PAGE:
Of his central themes, the most important was that in the United States it was the people who could be truly said to govern. Not only did they control the executive and legislative powers but, as Tocqueville noted, there existed “no lasting obstacles” to their prejudices, passions and interests. The result of this unlimited power was the tyranny of the majority. The originality of this tyranny lay in the fact that it left the body alone but enslaved the soul.
There has long been debate about the differences in content and argument to be found in the two volumes of Democracy in America. Certainly the second volume was received with less acclaim and its frame of reference was without doubt more European. In particular Tocqueville identified another form of tyranny that reduced “each nation to being nothing more than a flock of timid sheep and industrious animals, of which government is the shepherd”. Less brutal and milder than the forms of despotism that had come before, it would regulate and hinder, enervate and direct, prevent rather than destroy, provide for all our needs and facilitate all our pleasures. Under its tutelage citizens would lose the capacity to think, feel and act for themselves. The greatest cause of this new development, Tocqueville believed, was the industrialisation of the economy, the State coming to exercise ever more extensive functions and to employ more and more people.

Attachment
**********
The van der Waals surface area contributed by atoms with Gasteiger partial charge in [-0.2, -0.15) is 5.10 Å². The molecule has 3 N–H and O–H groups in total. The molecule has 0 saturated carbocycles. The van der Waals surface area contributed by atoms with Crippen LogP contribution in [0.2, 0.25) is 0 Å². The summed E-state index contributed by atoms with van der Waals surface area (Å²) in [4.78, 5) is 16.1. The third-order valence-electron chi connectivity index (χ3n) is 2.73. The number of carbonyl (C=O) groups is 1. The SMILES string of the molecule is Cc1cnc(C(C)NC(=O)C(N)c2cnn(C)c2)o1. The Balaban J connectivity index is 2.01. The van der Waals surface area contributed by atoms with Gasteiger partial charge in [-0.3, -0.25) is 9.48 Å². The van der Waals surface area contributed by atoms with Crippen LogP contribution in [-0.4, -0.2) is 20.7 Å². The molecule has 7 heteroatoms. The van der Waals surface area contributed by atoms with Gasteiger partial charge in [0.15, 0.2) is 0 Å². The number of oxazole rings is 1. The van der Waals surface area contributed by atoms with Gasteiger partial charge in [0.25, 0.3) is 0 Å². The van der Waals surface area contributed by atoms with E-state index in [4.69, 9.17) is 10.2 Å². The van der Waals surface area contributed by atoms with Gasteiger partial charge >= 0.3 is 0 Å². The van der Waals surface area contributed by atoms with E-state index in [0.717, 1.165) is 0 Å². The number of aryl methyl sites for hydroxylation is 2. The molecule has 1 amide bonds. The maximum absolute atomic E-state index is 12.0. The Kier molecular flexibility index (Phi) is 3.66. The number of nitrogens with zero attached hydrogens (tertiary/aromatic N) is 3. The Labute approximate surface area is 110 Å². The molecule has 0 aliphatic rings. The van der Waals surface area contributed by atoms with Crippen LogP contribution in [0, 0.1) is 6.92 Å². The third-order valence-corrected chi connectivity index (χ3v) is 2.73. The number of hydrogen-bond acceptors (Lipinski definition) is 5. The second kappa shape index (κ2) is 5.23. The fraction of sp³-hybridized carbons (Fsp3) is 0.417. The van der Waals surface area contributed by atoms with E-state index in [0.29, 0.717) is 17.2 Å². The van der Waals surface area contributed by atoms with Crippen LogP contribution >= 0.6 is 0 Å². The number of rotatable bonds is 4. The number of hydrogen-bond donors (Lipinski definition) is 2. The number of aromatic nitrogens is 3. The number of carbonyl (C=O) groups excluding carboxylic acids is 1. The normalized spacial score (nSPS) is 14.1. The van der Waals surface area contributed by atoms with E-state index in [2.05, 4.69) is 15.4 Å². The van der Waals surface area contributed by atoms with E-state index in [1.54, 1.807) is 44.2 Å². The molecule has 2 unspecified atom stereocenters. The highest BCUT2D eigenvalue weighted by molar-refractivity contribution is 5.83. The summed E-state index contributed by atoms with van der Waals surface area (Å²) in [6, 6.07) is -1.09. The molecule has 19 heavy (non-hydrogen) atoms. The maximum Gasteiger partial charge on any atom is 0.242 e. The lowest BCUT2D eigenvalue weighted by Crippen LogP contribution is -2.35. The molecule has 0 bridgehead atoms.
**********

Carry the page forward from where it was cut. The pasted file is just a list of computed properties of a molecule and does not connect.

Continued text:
Tocqueville’s mood, in short, was one of growing pessimism and doubt and this was only to increase in the years before his death in 1859. In truth there had been aspects of American society that had troubled Tocqueville deeply from the outset. One of these was the fate of Native Americans. A second was the existence of slavery. That this was so is made abundantly clear in the beautifully illustrated volume edited by Olivier Zunz, Alexis de Tocqueville and Gustave de Beaumont in America. Here, in addition to translations of letters by Tocqueville and Beaumont from America, are to be found extracts from their report on the penitentiary system, selections from Tocqueville’s notebooks, two essays narrating excursions into the wilderness, letters relating to the writing and publication of Democracy in America, as well as other related material.